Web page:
The proposed new regulations would provide as follows: “Students who perform any services, including, but not limited to, teaching or research assistance, at a private college or university in connection with their undergraduate or graduate studies are not employees within the meaning of Section 2(3) of the Act.”
The NLRB’s Justification for its Proposed Rulemaking:
The NLRB explains that its rationale for the proposed new rule is founded on two underlying conclusions. The first is that the statute creating the Board’s jurisdiction (the NLRA) “contemplates a primarily economic relationship between employer and employee, and provides a mechanism for resolving economic disputes that arise in that relationship.” The second is that “students who perform services at a private college or university related to their studies” have a “primarily educational, not economic, relationship with their university,” and therefore are not “employees” as contemplated by the NLRA even if they are employed by the university in the sense of receiving compensation for performing work.
The Board also offers several rationales for its proposal to issue a regulation resolving the issue, instead of proceeding through adjudication of particular cases. Among them is the point that the rulemaking process provides opportunity for broader public input than case adjudication; and, because it does not depend on participation and argument by the particular parties in a specific case, cannot be mooted by developments in a pending case. Finally, the Board states a belief that rulemaking will enable students, unions, and private colleges and universities to plan their affairs with greater predictability and certainty than has existed during the recent history of adjudicatory oscillation.
Additional Information and Resources:
If put into effect, the new rule proposed by the NLRB would roll back the Board’s position — and its capacity to protect employee rights of graduate students, and other students who work for and are compensated by the schools at which they study — to the status quo of the 1970s, The Board’s Notice of Proposed Rulemaking sets out a detailed explanation of the history of the issue through a series of “oscillating” Board decisions, as well as of the current Board’s approach to the matter; and you may wish to read that Notice in its entirety. Included in the Notice, moreover, is an excerpt from the views of a dissenting member of the Board, that makes numerous points worthy of consideration. Among other points, the dissenter (Lauren McFerran) takes issue with many of the factual premises relied on by the majority of the Board, and argues that the present rulemaking proposal “seems to disregard the genuine difficulties faced—whether working long hours and juggling research and coursework, or struggling to afford health care and child care—by student employees, and the obvious fact that they might benefit by exercising their rights under the National Labor Relations Act. ”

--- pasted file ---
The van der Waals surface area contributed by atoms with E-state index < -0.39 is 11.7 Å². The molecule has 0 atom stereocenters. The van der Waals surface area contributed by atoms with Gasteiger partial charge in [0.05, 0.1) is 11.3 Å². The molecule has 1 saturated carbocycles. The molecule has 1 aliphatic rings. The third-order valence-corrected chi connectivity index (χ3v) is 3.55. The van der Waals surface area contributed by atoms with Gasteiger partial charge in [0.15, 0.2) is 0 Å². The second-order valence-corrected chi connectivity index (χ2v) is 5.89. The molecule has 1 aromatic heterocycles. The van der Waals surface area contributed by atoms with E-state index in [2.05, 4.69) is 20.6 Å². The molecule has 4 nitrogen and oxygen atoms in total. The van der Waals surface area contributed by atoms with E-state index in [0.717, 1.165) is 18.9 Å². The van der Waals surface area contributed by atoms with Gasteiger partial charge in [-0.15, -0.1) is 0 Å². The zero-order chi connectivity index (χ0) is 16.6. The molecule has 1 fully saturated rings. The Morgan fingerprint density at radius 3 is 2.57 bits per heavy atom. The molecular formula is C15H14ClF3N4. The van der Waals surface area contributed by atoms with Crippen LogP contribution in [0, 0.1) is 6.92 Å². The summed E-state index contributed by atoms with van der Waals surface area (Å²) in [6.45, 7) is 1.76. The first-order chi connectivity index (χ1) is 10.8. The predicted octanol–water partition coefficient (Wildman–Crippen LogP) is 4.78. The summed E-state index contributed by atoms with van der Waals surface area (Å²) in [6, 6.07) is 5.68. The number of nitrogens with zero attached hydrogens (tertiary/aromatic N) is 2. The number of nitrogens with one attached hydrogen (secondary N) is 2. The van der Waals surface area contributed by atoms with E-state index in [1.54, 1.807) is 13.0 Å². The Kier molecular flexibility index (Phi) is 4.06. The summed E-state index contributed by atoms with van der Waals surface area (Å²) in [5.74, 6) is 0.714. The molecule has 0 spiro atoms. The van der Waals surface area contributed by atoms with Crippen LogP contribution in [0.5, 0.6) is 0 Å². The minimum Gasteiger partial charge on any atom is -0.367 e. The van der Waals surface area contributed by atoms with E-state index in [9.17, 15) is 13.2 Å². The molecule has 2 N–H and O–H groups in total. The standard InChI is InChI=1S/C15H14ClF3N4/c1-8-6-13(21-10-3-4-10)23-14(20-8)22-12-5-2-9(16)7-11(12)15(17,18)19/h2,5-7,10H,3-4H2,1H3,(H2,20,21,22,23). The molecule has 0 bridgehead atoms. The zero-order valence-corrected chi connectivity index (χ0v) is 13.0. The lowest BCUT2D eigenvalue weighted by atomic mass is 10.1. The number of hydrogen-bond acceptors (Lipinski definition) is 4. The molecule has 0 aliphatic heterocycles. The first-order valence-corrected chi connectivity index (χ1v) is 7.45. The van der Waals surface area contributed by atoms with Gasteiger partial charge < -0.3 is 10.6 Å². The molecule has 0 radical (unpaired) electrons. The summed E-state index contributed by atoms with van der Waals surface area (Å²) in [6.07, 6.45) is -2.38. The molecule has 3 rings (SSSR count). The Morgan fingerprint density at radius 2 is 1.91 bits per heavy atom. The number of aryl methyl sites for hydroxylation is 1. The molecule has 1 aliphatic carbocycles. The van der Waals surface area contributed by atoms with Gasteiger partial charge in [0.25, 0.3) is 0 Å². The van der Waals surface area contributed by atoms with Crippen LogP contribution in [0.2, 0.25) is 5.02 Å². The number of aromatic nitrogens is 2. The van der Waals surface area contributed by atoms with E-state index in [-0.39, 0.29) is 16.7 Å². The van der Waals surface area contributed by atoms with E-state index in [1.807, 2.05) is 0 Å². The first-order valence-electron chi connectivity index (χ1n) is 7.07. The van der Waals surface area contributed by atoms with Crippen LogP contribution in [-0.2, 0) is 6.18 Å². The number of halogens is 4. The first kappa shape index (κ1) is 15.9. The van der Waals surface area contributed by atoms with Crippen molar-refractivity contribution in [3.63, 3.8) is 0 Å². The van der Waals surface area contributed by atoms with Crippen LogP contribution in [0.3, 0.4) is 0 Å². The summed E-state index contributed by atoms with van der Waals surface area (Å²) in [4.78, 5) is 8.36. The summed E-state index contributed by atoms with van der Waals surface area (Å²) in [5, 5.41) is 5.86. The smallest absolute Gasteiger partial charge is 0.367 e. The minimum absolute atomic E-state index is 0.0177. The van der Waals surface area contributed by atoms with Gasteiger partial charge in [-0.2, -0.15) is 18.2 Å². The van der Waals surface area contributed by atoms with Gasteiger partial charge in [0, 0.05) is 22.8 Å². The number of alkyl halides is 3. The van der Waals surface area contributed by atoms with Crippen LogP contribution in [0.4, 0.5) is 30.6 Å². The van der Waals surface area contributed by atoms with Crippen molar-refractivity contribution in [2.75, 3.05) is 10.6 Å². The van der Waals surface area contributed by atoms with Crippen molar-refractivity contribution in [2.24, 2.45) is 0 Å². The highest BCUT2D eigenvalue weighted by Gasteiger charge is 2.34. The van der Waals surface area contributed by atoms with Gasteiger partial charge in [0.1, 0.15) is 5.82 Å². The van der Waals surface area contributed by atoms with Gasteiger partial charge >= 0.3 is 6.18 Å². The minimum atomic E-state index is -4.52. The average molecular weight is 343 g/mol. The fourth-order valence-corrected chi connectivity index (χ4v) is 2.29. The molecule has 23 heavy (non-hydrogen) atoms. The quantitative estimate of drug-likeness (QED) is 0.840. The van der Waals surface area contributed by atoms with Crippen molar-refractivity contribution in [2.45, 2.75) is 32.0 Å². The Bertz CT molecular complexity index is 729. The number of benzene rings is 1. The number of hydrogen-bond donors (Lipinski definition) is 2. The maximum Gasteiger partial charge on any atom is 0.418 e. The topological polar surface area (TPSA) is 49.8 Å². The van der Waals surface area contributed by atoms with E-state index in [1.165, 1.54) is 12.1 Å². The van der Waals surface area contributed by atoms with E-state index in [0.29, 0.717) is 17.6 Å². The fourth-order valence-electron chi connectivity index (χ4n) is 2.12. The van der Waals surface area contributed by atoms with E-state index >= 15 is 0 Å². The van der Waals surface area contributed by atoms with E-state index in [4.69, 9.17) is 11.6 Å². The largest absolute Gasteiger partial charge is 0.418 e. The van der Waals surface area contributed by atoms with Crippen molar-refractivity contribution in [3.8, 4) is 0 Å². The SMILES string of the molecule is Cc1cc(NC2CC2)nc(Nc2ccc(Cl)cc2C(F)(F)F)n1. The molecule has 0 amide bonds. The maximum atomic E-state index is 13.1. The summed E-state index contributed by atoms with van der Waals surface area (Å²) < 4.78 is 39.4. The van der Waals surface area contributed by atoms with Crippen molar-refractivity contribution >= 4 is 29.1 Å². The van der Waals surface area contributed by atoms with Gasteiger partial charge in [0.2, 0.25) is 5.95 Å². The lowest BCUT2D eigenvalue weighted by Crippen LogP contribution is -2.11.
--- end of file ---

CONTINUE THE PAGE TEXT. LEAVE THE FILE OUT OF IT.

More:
Other online resources that you may wish to review for additional information, opinions, and perspectives on the NLRB’s proposed rulemaking include reports in the New York Times and the National Law Review, as well as the Chicago Maroon and Boston College’s independent newspaper, The Heights. You may also wish to read an article about the NLRB proposal that appeared in Science Magazine, and a more general article on the topic of graduate student unions that was published in 2017 and can be accessed on the website of the American Psychological Association. Additionally, you may find it interesting or instructive to read an article that appeared in the publication Inside Higher Education in 2016, when the Board decided the Columbia University case that the proposed new regulation would effectively reverse.
If You are Ready to Comment:
If you are ready to comment on the NLRB’s proposed new regulation, the easiest way to do so is to go to the Comment Page for this topic on the Government’s eRulemkaing website, type you comments into the box provided for that purpose, and follow the other instructions for comments submission that appear on the page.
Alternatively, you can send comments in letter form by mail or hand delivery to: Roxanne Rothschild, Executive Secretary, National Labor Relations Board, 1015 Half Street SE, Washington, DC 20570-0001. (If using either of these delivery methods, however, you should be aware that security precautions can lead to delays in U.S. mail delivery. If you send comments by mail or hand delivery, the Board recommends that you confirm receipt of your delivered comments by contacting (202) 273-1940. Individuals with hearing impairments may call 1-866-315-6572 (TTY/TDD).)
All comments, irrespective of the delivery method utilized, must be received by the NLRB no later than 11:59 PM Eastern Time on February 28, 2020, in order to be considered.